Massive water-transfer projects are nothing new of course; the Romans turned them into an art form. So has California. But one of the most unique methods of water transportation to emerge has been the giant five-million-gallon bags that are towed through the sea to transport freshwater from places like Turkey to Cyprus. Other proposals to transfer freshwater in giant bags along the west coast of North America have been met with controversy. But scarcity drives up price, and it's the growing preciousness of clean, reliable freshwater that is ramping up its value to the point where these kinds of speculative adventures can even be considered.
The bottled water sector has been leading the charge in the entrepreneurial water world for years, thanks to healthy growth rates since the early 1990s. Bottled-water sales reached $100 billion globally in 2004 even though bottled water generally costs one thousand times more than high-quality tap water and is often less regulated. Nestlé has long been a dominant player in the bottled-water industry, but PepsiCo and Coca-Cola have also aggressively entered the fray, thanks to profit margins that can far exceed those for soft drinks. Bottled water is a controversial issue in some parts of the Great Lakes region where there is growing concern about the localized effect that groundwater withdrawals can have on the levels and temperatures of cold-water lakes, springs, and streams. But since the Great Lakes Basin imports roughly fourteen times more bottled water than it exports, the controversy appears to have had little effect on sales.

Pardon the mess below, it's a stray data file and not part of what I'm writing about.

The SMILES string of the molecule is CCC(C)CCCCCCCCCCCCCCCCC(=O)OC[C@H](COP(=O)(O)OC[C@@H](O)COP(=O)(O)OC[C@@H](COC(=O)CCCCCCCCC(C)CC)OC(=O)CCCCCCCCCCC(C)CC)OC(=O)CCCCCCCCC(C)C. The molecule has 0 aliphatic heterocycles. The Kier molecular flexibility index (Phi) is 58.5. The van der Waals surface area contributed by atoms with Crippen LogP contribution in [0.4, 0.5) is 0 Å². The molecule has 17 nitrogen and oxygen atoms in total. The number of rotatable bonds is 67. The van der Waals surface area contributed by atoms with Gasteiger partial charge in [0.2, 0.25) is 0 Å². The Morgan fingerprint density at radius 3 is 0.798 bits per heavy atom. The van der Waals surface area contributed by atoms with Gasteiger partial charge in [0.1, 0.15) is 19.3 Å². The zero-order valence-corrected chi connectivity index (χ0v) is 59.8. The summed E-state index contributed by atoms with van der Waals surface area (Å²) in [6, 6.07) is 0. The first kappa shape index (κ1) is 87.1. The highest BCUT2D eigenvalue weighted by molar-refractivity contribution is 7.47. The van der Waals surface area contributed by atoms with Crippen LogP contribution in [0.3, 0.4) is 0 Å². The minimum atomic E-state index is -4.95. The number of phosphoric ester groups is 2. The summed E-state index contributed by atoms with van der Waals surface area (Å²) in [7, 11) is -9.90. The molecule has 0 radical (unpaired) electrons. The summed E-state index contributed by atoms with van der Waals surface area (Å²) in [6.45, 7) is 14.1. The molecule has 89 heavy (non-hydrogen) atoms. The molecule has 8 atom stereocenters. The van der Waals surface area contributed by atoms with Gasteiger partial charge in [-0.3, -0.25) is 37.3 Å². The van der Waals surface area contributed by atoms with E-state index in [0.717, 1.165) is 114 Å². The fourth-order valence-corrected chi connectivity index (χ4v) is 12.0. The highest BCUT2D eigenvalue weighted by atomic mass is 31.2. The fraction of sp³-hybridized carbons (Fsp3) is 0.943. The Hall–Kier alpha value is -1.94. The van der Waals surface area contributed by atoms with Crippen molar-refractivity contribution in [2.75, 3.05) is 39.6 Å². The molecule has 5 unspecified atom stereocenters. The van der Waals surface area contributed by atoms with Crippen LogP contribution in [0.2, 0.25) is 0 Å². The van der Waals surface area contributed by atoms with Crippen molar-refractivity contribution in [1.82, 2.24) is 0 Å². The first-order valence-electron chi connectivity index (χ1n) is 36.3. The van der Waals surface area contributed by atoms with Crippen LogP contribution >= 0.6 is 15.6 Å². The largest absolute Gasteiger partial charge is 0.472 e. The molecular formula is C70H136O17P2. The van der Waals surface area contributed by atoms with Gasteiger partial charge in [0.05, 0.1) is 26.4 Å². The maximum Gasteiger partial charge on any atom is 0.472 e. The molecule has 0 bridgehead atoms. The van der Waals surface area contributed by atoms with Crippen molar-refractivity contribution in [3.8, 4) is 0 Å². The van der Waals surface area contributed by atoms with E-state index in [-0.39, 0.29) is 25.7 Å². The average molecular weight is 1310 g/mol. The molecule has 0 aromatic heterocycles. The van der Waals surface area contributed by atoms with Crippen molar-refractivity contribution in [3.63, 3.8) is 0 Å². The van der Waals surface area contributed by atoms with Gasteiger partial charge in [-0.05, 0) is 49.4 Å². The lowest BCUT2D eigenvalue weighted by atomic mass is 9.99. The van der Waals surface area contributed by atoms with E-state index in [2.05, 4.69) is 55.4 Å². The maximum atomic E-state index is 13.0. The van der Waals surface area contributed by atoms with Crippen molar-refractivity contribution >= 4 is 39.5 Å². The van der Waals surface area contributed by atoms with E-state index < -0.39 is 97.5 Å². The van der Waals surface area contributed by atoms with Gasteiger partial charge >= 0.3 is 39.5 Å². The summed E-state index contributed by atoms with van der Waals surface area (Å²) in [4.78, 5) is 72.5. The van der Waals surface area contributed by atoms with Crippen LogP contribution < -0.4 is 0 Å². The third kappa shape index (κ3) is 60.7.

What's remarkable is that bottled-water sales have seen some of their strongest growth rates in the developing world, where demand for clean water is greatest but where the population can least afford the added expense. Large multinational corporations have also increased their presence in the municipal water supply business, a move that has become controversial in the developing world because water supplies provided by for-profit corporations have sometimes resulted in rates that are beyond the reach of many customers. The developing world isn't the only place that private water companies have run into trouble. In the late 1990s, Atlanta asked the United Water company to take over the city's water service in a much-publicized twenty-year deal. Yet by 2003, Atlanta and United Water parted ways after a rocky four-year marriage. The divorce came after the company said it was losing $10 million per year in attempting to provide Atlanta's water service. Meanwhile, Atlanta's residents had grown tired of United Water's record, which included "boil only" alerts and brown water coming from household taps.
The growing role of international corporations in the delivery of bottled, bulk, and municipal water has spawned a heated debate about whether water is an economic good or something that is held in the public trust and that people have a human right to access. There is concern among some experts that international trade regimes like the North American Free Trade Agreement and World Trade Organization protocols could interpret water as a "good." The divergent views on this issue regularly flare up at global water gatherings like the World Water Forum, a triennial event that is one of the largest gatherings of water aficionados of all stripes in the world. Many international legal experts say that the debate about whether water is a public resource or a private good remains unresolved.